Today, common sense tells us that the border between technology (formerly known as nature) and culture is a fluid one. It is common to describe technology as a cultural practice, or culture as a fabric of interwoven material, intellectual, and social techniques. Of course, there is an obvious interrelation between culture and technology in terms of method, media, and material, and it is not difficult to identify the technical aspects of texts, or the cultural implications of communication technologies, and so forth. This interrelation of culture and technology, however, is actually based on their separation, a border that is—insofar as we can perceive it—fundamental to modernity. The separation has nothing to do with objects or disciplines, with established criteria or genera, with groups or institutions. Rather, it is sharp but unstable—it is mobile, flashing here and there between form and function, between architecture and building.
The latest attempts to reconcile culture and technology had been preceded—over the last 250 years—by antagonist attempts at playing them off: on the one hand, there was the pessimistic tragedy of culture in a technical world, and, on the other, the optimism of continuous scientific and technological progress. For some, this meant the antagonism of German culture and French civilization. Or, as the Swiss historian Siegfried Giedion put it, the split between feeling and thinking in modernity.] Cambridge, MA: Harvard University Press, 2003).] Naturally, reunion attempts have been brought forward most seriously in the field of architecture. For Giedion, who trained as an engineer and an art historian, this was a life’s work. Born in Bohemia in 1888, Giedion recognized modern architecture as the perfect field to start with; as a pupil of Heinrich Wölfflin, he immediately recognized that this work would revolutionize the visual culture of the industrial age. He became familiar with the Weimar Bauhaus in 1923 and read Le Corbusier’s Vers une architecture, published that year. When he traveled to Paris in 1925, he was drawn to modern culture as it was reflected in the artistic and architectural avant-gardes. He wanted to be part of it: interpreting the developments in architecture in his own terms, Giedion became an ally—the spokesman and the historian of the modern movement, and even the first secretary-general of the famous Congrès International d’Architecture Moderne (CIAM). Hans Magnus Enzensberger described his career as “extraordinary”—instead of giving lectures, he visited the Surrealists’ ateliers; he was at once a researcher, entrepreneur, technician, journalist, organizer, historian, reporter, and archeologist. In general, his work might be offensive to contemporary professors. And it actually is.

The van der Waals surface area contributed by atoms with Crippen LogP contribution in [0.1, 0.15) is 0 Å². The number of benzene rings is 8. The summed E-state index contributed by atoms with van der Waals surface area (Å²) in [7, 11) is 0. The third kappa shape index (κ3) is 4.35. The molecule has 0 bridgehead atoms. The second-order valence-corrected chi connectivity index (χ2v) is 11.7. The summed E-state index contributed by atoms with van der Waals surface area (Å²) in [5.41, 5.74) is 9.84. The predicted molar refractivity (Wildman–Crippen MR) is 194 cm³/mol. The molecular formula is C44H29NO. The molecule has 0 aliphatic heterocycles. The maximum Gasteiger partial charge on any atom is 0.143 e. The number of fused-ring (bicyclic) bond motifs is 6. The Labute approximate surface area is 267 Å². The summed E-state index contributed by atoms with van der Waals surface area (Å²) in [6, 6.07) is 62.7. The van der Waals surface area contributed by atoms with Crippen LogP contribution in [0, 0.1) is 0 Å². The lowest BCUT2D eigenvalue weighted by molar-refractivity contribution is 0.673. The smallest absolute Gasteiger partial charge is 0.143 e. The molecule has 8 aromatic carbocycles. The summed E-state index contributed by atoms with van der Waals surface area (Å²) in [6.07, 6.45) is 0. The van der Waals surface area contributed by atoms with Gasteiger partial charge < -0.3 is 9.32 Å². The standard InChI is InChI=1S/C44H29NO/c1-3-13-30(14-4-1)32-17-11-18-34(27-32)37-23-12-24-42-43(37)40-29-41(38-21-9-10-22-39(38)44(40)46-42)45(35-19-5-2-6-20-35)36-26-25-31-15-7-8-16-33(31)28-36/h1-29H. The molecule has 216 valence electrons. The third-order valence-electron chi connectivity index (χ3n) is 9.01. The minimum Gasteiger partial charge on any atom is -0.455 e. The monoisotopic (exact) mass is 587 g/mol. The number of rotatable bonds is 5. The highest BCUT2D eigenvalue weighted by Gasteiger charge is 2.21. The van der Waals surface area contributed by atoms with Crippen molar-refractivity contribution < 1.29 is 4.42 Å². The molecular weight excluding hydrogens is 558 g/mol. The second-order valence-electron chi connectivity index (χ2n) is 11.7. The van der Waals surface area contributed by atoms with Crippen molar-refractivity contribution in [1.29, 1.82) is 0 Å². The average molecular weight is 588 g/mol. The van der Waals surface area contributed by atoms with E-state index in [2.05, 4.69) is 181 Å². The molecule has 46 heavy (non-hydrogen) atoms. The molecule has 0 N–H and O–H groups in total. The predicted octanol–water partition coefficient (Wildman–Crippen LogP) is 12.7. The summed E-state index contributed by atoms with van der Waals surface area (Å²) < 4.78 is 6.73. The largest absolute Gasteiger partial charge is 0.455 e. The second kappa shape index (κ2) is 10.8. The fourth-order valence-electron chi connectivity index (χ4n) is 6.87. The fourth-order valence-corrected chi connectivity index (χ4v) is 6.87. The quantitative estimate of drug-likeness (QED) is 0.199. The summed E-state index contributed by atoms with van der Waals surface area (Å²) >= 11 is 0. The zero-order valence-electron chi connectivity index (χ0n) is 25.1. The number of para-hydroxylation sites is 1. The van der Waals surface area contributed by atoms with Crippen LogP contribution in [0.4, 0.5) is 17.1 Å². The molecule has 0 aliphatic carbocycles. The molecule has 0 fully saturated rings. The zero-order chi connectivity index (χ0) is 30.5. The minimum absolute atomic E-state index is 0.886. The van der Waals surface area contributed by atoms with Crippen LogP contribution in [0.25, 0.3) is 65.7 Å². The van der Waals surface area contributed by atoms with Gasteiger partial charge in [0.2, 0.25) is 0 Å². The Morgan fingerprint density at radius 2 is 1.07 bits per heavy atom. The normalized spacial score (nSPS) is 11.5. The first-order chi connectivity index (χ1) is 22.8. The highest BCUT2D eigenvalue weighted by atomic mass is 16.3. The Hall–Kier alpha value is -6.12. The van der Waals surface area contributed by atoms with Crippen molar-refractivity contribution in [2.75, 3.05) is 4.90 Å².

Giedion’s theoretical work began with an observation of his time as being schizoid, divorcing technology and culture, or, more precisely, science and art. It is a time in which thinking and feeling oppose each other, a time in which scientific discovery is of no significance. It is a time in which a physical theory does not have an artistic equivalent, in which scientists and artists have finally lost touch with each other—though they may share a contemporary language in their works, they cannot recognize it in a field other than their own. Giedion claims that a great physicist will not be able to understand a painting that equals his own ideas within a different form. Today’s painter does not understand contemporary architecture, and the poet ignores the music of his day. For Giedion, the divorce of thinking and feeling is rooted in the unevenness of scientific and artistic progress in the early nineteenth century, when feeling could not compete with the pace of thinking, which was advancing rapidly, and scientific achievements were regarded as neutral in terms of their emotional meaning. Important achievements had no bearing on inner life, and mechanization took command. The result of these developments is the “split personality” of the modern mind, which separates thinking and feeling. Even more scandalous than the divorce of culture and technology in the nineteenth century was a repression of artistic imagination, in which art assumed the form of eclecticism—separated from the creative power of the epoch and maneuvered into the grotesque “reign of the upholsterer.”
As a cultural critic, Giedion could have concluded his analysis at this point, but as an advocate for modern art and architecture, this only marked the beginning of an approach that appears to be a reunion attempt—at first glance. Here “movement” becomes a key word for a problem supposedly shared by both modern technology and culture, insofar as both are symbols of everlasting change, of the movement of history itself. Beginning with the Gothic cathedrals that marked the end of the ancient equilibrium, the “stream of movement” was actuated by the introduction of the mathematical variable by Descartes.
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